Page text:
In the previous “Wisdom of the Week,” I shared the story of the five young missionary men who felt called by God to take the gospel to the Waorani tribe in the rain forest of Ecuador. (Note: Waorani, Waodani and Huaoroni are alternate spellings and mean “all the people.”) They called their mission “Operation Auca.” Auca, meaning “savages,” was the name given to the Waorani by the neighboring Quechua tribe because of their violence and practice of revenge killing. The missionaries established a nearby base, along with their wives and children, and began making flights over the Waroani villages to drop gifts. On January 3, 1956, they felt it was time to make contact with the Auca so held a prayer time with their families, said “good bye” to their wives, boarded their little airplane and then flew and landed on a sand bar (which they called “Palm Beach”) by the Curary River. First they were visited by two women and one Waorani man, who, of course, had no way to communicate with the missionaries that they were looking for Dayuma, a Waorani woman who had fled some time ago when her people were being attacked.
When the two Waorani women, Dayuma’s aunt and half-sister, and Waorani man (Nanke) returned to the village, Nanke, who wasn’t supposed to be with the women (he was married!), decided he’d better make up a story to save his hide so told the village tribesman that the foreigners with the airplane on the sandbar had killed Dayuma and ate her!
On Sunday, January 8, Nate Saint flew their plane over the area and spotted a group of ten Waorani headed toward the beach. He radioed his wife, Marj, asking the women to pray for them and he would contact her again at 4:30 p.m, but that call never came, for they were speared to death by those tribesmen. It should be noted that the missionaries did have a rifle with them, but only for protection against wild animals. They had agreed that should their lives be endangered, they would not kill any Waorani, reasoning that if they (the missionaries) were killed, they would go to heaven, but if the tribesmen were killed, they would not. They were willing to lay down their lives for the gospel of Jesus Christ who lay down His life for us to provide forgiveness of sin and eternal life.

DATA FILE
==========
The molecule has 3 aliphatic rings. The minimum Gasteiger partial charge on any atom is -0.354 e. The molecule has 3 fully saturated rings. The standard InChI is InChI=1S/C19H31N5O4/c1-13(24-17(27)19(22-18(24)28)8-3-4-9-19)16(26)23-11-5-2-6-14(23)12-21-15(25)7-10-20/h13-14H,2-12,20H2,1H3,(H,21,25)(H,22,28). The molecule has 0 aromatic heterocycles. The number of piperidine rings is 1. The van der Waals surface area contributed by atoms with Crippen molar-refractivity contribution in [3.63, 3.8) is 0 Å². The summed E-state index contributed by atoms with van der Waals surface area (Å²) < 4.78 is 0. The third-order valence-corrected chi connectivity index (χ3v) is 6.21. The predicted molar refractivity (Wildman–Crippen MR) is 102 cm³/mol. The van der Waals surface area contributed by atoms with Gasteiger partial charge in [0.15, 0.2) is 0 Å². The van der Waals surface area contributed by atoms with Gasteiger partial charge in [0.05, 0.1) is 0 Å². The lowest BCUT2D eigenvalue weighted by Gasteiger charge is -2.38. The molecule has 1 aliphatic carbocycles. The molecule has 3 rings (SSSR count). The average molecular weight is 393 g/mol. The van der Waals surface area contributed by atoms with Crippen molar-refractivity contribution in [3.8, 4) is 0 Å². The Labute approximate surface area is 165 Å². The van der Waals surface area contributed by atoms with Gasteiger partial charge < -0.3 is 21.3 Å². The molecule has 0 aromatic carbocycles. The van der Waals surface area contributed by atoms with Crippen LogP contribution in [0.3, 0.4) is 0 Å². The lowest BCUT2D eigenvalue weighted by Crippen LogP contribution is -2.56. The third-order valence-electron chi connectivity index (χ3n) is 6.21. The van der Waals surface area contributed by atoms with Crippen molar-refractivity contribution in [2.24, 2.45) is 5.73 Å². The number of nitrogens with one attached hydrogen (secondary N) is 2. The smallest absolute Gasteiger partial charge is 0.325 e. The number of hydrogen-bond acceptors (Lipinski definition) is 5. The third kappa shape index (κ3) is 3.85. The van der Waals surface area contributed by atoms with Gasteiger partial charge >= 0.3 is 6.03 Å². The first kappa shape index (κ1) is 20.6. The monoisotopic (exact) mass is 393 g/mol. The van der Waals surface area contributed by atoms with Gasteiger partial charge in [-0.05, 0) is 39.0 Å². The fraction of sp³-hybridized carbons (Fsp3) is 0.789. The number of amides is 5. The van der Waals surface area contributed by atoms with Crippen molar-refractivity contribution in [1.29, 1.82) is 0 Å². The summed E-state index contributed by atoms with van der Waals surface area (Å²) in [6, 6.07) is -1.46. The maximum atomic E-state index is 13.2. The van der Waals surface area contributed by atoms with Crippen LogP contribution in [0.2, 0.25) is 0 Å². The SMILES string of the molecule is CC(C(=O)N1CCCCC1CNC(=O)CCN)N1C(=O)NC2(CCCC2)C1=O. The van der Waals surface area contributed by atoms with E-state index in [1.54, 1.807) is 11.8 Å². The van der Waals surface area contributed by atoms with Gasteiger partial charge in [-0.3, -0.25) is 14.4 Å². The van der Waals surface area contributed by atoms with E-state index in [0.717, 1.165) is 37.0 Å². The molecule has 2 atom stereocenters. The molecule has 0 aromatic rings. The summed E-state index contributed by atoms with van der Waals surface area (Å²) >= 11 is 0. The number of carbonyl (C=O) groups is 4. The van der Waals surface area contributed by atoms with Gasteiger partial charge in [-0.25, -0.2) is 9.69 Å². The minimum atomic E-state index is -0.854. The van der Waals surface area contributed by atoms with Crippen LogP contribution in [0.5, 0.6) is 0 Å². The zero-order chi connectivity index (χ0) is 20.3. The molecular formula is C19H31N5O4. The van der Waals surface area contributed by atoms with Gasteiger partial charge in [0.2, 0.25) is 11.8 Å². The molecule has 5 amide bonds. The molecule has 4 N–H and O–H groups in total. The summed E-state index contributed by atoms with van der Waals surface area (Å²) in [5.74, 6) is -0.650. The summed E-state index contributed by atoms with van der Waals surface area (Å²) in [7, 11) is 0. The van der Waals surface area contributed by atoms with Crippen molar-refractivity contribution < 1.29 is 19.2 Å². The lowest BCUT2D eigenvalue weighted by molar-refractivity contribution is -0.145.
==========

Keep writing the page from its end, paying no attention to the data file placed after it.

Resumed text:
The death of the five missionaries galvanized the missionary effort in the United States, sparking an outpouring of funding for evangelization efforts around the world and the commitment of many young men and women as well as some older saints to missionary service. Several years after the martyrdom of Jim Elliot, Peter Fleming, Ed McCully, Roger Youderian, and Nate Saint on “Palm Beach” in Ecuador at the hands of the Auca Indians, the widow of Jim Elliot, Elisabeth, and the sister of Nate Saint, Rachel, returned to Ecuador as missionaries with the Summer Institute of Linguistics (now SIL International) to live among the Waorani. Their first peaceful contact was with Dayuma, whose disappearance had resulted in the misinformation fed to the Waorani who went out to spear the missionaries! She became the first Waorani convert to Christianity, and was instrumental in helping Elisabeth and Rachel in reaching out to many of the Waorani with the gospel. Many responded and trusted Christ for eternal life. Included among the converts were some of those, such as Mincaye, who was involved in killing the missionaries. Through their new lives in Christ, the culture changed from one of violence and revenge killing to one of love and forgiveness.